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Wednesday, December 7, 2011

Strategic CSR - Coca-cola

The article in the url below questions the value for firms in investing in recycling.

In January 2009, Coke opened a state of the art recycling facility in Spartanburg, North Carolina. We featured it in the second edition of Strategic CSR (Case-studies: Paper vs. Plastic, p314). Coke opened the plant with the ambitious goal “to recycle and reuse 100 percent of its plastic packaging in the United States” ( Two and a half years later, as Coke’s director of sustainability Scott Vitters puts it:

We’re not exactly where we’d want to be. Last year the plant produced only about a third of its targeted 100 million pounds of plastic recycled from PET, or polyethylene terephthalate. For much of this year, the 120,000-square-foot facility has remained mostly unused.

The reason offered in the article to explain the poor performance is a combination of low consumer recycling rates in the U.S. and Coke and Pepsi’s opposition to 5 or 10 cents bottle deposits. Both factors constrict the supply of used plastic bottles delivered to the plant, which increases per unit costs:

So low is the supply of recycled, bottle-grade PET that its price is about 10% above that of virgin PET in the U.S., according to Coke and recycling industry executives.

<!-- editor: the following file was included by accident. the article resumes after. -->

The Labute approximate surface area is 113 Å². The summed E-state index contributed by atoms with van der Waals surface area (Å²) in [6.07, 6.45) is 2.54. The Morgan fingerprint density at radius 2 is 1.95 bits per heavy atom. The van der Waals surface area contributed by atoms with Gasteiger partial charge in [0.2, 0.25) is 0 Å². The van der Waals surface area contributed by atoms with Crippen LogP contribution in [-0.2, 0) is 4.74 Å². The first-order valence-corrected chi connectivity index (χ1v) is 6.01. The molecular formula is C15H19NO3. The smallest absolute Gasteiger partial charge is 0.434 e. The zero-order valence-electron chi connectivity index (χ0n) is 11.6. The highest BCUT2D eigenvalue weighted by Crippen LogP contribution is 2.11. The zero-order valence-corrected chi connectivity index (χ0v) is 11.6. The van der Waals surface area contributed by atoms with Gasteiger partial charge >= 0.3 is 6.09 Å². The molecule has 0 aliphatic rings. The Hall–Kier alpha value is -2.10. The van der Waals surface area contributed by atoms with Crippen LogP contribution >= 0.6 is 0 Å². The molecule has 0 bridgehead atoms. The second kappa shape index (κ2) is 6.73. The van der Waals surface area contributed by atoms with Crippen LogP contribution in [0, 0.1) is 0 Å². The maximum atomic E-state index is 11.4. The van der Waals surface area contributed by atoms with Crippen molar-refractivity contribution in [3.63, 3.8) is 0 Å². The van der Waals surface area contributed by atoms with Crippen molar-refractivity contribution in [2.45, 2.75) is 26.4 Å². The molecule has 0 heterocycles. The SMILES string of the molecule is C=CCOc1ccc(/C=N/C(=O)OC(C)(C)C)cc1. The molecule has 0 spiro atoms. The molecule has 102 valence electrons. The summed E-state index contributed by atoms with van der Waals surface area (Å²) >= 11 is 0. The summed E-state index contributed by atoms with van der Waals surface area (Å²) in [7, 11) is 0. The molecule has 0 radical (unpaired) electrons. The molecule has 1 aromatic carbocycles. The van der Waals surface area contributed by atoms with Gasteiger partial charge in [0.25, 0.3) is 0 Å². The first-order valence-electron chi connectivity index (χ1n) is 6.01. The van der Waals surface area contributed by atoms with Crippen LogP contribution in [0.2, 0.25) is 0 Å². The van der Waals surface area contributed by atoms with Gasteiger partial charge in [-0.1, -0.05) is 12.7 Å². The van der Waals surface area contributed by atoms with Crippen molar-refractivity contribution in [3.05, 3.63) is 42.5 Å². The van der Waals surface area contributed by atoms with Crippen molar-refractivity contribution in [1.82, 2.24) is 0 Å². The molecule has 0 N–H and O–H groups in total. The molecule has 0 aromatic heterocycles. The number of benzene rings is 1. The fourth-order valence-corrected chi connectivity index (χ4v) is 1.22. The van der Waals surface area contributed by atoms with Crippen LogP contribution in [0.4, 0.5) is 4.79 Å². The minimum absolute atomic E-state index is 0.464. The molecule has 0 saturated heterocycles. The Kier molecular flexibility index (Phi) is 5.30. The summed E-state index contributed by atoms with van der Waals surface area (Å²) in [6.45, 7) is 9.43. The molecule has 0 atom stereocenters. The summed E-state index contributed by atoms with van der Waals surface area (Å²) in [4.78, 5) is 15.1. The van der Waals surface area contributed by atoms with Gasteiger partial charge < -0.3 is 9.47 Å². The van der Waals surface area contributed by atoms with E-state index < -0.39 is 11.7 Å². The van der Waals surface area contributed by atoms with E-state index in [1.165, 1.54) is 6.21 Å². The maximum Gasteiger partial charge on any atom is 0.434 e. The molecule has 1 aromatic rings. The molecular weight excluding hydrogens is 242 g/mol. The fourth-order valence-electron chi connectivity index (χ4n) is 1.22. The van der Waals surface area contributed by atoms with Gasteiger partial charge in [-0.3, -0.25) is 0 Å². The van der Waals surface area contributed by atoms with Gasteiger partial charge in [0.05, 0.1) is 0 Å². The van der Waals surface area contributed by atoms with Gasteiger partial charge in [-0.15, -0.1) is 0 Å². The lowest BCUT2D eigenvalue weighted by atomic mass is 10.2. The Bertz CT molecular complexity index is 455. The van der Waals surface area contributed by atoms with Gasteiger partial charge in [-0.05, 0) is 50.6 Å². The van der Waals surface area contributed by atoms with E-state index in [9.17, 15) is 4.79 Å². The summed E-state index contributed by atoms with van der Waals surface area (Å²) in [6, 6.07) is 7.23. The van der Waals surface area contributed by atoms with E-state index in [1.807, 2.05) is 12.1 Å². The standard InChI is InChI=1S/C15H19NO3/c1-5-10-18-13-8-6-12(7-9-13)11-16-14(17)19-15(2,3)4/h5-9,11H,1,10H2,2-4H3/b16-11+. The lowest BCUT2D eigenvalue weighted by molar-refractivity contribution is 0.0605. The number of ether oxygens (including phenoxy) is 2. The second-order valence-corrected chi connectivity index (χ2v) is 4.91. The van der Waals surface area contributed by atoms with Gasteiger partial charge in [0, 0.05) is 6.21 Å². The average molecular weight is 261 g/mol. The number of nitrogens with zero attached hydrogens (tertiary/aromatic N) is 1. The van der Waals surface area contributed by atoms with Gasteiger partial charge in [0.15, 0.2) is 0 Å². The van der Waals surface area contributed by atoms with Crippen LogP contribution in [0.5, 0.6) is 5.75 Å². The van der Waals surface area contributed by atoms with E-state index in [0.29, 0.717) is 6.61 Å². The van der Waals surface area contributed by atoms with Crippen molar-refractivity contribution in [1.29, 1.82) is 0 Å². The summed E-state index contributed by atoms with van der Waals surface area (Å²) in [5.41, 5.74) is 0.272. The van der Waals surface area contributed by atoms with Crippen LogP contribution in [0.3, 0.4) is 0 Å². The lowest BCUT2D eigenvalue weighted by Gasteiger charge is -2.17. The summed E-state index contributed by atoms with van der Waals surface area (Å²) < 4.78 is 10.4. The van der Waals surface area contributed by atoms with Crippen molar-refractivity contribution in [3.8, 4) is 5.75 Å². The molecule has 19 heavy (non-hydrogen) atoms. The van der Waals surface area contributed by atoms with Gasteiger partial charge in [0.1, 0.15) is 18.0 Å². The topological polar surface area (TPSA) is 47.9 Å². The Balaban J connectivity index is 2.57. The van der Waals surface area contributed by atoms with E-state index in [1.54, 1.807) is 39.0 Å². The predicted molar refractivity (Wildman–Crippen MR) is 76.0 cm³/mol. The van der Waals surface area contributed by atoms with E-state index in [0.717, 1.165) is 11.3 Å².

It gets worse:

The U.S. recycling rate for plastic bottles made from PET, typically derived from petroleum, was 28% in 2009, according to the National Association for PET Container Resources. That compares with a recycling rate for PET plastic bottles of nearly 50% in Europe.

A bottle deposit would help (Issues: Compliance, p310), but the soft drinks firms are reluctant to experiment with anything that would push up their costs and/or price, especially in a difficult economy:

The PET recycling rate in the 10 states with bottle-deposit laws is more than double the national average. In California, which recently strengthened bottle-deposit rules, 68% of PET bottles were recycled last year, according to the state. Europe also uses bottle-deposit rules and other variations of "extended producer responsibility'' laws requiring bottlers to bear recycling costs.

The outcome is disheartening and will discourage other firms from investing in recycling technology:

Due in part to the woes at the Spartanburg plant, Coke only has about 5% recycled content in its plastic PET bottles today, down from 10% roughly five years ago. PepsiCo Inc. says it has 10% recycled PET content. Both rates pale with recycled content in aluminum beverage cans, which stands at 68%, according to the Aluminum Association.

In spite of these figures, Coke says its recycling goals remain in place:

to recycle or reuse 100% of its bottles and cans in the U.S. by 2020, and aims to have 10% recycled content in its PET bottles again by next year.